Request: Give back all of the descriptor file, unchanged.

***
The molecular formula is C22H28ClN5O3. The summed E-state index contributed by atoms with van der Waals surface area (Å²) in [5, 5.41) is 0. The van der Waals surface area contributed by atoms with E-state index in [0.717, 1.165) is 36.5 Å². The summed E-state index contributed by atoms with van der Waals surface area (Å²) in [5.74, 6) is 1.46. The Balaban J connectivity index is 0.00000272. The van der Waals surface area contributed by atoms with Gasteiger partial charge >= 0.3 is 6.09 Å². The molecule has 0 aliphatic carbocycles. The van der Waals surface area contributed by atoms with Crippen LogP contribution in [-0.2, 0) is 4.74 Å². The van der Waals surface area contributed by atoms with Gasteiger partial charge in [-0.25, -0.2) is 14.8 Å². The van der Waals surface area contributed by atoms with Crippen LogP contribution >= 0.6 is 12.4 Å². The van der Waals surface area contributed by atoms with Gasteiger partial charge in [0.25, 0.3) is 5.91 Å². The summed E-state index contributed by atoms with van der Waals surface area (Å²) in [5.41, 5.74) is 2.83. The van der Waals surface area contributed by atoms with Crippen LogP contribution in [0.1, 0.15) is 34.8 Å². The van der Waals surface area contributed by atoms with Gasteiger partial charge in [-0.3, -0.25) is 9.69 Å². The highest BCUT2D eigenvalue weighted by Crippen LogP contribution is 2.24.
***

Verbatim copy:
The molecular formula is C22H28ClN5O3. The summed E-state index contributed by atoms with van der Waals surface area (Å²) in [5, 5.41) is 0. The van der Waals surface area contributed by atoms with E-state index in [0.717, 1.165) is 36.5 Å². The summed E-state index contributed by atoms with van der Waals surface area (Å²) in [5.74, 6) is 1.46. The Balaban J connectivity index is 0.00000272. The van der Waals surface area contributed by atoms with Gasteiger partial charge >= 0.3 is 6.09 Å². The molecule has 0 aliphatic carbocycles. The van der Waals surface area contributed by atoms with Crippen LogP contribution in [-0.2, 0) is 4.74 Å². The van der Waals surface area contributed by atoms with Gasteiger partial charge in [-0.25, -0.2) is 14.8 Å². The van der Waals surface area contributed by atoms with Crippen LogP contribution >= 0.6 is 12.4 Å². The van der Waals surface area contributed by atoms with Gasteiger partial charge in [0.25, 0.3) is 5.91 Å². The summed E-state index contributed by atoms with van der Waals surface area (Å²) in [5.41, 5.74) is 2.83. The van der Waals surface area contributed by atoms with Crippen LogP contribution in [0.1, 0.15) is 34.8 Å². The van der Waals surface area contributed by atoms with Gasteiger partial charge in [-0.3, -0.25) is 9.69 Å². The highest BCUT2D eigenvalue weighted by Crippen LogP contribution is 2.24.